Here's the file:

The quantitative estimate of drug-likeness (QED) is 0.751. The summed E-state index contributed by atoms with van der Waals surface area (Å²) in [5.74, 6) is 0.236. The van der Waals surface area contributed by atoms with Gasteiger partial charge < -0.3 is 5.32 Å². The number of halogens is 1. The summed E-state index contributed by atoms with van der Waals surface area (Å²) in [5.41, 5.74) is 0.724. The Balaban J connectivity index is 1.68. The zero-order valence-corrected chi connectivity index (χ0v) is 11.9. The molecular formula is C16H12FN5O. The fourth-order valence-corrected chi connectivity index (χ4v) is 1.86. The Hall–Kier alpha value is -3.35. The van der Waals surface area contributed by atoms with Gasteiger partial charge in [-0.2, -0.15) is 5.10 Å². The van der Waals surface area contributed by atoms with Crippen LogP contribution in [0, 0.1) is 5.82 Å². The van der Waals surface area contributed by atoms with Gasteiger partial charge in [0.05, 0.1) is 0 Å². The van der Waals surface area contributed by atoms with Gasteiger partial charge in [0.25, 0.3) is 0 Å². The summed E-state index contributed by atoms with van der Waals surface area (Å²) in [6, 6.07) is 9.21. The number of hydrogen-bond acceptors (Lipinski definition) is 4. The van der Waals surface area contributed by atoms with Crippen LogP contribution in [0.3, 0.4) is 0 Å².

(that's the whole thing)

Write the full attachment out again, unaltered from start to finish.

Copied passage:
The quantitative estimate of drug-likeness (QED) is 0.751. The summed E-state index contributed by atoms with van der Waals surface area (Å²) in [5.74, 6) is 0.236. The van der Waals surface area contributed by atoms with Gasteiger partial charge < -0.3 is 5.32 Å². The number of halogens is 1. The summed E-state index contributed by atoms with van der Waals surface area (Å²) in [5.41, 5.74) is 0.724. The Balaban J connectivity index is 1.68. The zero-order valence-corrected chi connectivity index (χ0v) is 11.9. The molecular formula is C16H12FN5O. The fourth-order valence-corrected chi connectivity index (χ4v) is 1.86. The Hall–Kier alpha value is -3.35. The van der Waals surface area contributed by atoms with Gasteiger partial charge in [-0.2, -0.15) is 5.10 Å². The van der Waals surface area contributed by atoms with Crippen LogP contribution in [0, 0.1) is 5.82 Å². The van der Waals surface area contributed by atoms with Gasteiger partial charge in [0.05, 0.1) is 0 Å². The van der Waals surface area contributed by atoms with Gasteiger partial charge in [0.25, 0.3) is 0 Å². The summed E-state index contributed by atoms with van der Waals surface area (Å²) in [6, 6.07) is 9.21. The number of hydrogen-bond acceptors (Lipinski definition) is 4. The van der Waals surface area contributed by atoms with Crippen LogP contribution in [0.3, 0.4) is 0 Å².